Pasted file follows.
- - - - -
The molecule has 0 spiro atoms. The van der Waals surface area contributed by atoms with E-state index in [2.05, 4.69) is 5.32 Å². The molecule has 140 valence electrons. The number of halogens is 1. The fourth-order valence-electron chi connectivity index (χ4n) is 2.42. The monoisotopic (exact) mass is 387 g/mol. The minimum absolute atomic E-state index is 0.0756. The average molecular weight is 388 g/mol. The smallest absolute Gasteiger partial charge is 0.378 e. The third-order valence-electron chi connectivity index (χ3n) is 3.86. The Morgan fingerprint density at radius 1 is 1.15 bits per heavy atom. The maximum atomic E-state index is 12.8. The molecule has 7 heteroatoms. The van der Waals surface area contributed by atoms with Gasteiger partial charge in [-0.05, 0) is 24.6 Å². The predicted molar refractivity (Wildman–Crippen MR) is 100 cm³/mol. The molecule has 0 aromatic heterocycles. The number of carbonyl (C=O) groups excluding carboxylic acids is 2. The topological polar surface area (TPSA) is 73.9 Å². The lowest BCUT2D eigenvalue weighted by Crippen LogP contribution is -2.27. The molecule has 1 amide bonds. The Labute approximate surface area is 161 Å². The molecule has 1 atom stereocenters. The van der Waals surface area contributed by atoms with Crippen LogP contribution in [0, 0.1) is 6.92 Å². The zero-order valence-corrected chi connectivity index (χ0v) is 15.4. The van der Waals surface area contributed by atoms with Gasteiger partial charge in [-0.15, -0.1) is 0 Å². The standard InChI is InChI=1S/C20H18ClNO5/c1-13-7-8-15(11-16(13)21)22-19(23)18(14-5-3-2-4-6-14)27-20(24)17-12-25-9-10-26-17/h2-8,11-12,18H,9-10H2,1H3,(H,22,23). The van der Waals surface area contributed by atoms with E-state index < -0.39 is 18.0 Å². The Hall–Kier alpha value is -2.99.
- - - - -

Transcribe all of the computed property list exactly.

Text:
The molecule has 0 spiro atoms. The van der Waals surface area contributed by atoms with E-state index in [2.05, 4.69) is 5.32 Å². The molecule has 140 valence electrons. The number of halogens is 1. The fourth-order valence-electron chi connectivity index (χ4n) is 2.42. The monoisotopic (exact) mass is 387 g/mol. The minimum absolute atomic E-state index is 0.0756. The average molecular weight is 388 g/mol. The smallest absolute Gasteiger partial charge is 0.378 e. The third-order valence-electron chi connectivity index (χ3n) is 3.86. The Morgan fingerprint density at radius 1 is 1.15 bits per heavy atom. The maximum atomic E-state index is 12.8. The molecule has 7 heteroatoms. The van der Waals surface area contributed by atoms with Gasteiger partial charge in [-0.05, 0) is 24.6 Å². The predicted molar refractivity (Wildman–Crippen MR) is 100 cm³/mol. The molecule has 0 aromatic heterocycles. The number of carbonyl (C=O) groups excluding carboxylic acids is 2. The topological polar surface area (TPSA) is 73.9 Å². The lowest BCUT2D eigenvalue weighted by Crippen LogP contribution is -2.27. The molecule has 1 amide bonds. The Labute approximate surface area is 161 Å². The molecule has 1 atom stereocenters. The van der Waals surface area contributed by atoms with Crippen LogP contribution in [0, 0.1) is 6.92 Å². The zero-order valence-corrected chi connectivity index (χ0v) is 15.4. The van der Waals surface area contributed by atoms with Gasteiger partial charge in [-0.15, -0.1) is 0 Å². The standard InChI is InChI=1S/C20H18ClNO5/c1-13-7-8-15(11-16(13)21)22-19(23)18(14-5-3-2-4-6-14)27-20(24)17-12-25-9-10-26-17/h2-8,11-12,18H,9-10H2,1H3,(H,22,23). The van der Waals surface area contributed by atoms with E-state index < -0.39 is 18.0 Å². The Hall–Kier alpha value is -2.99.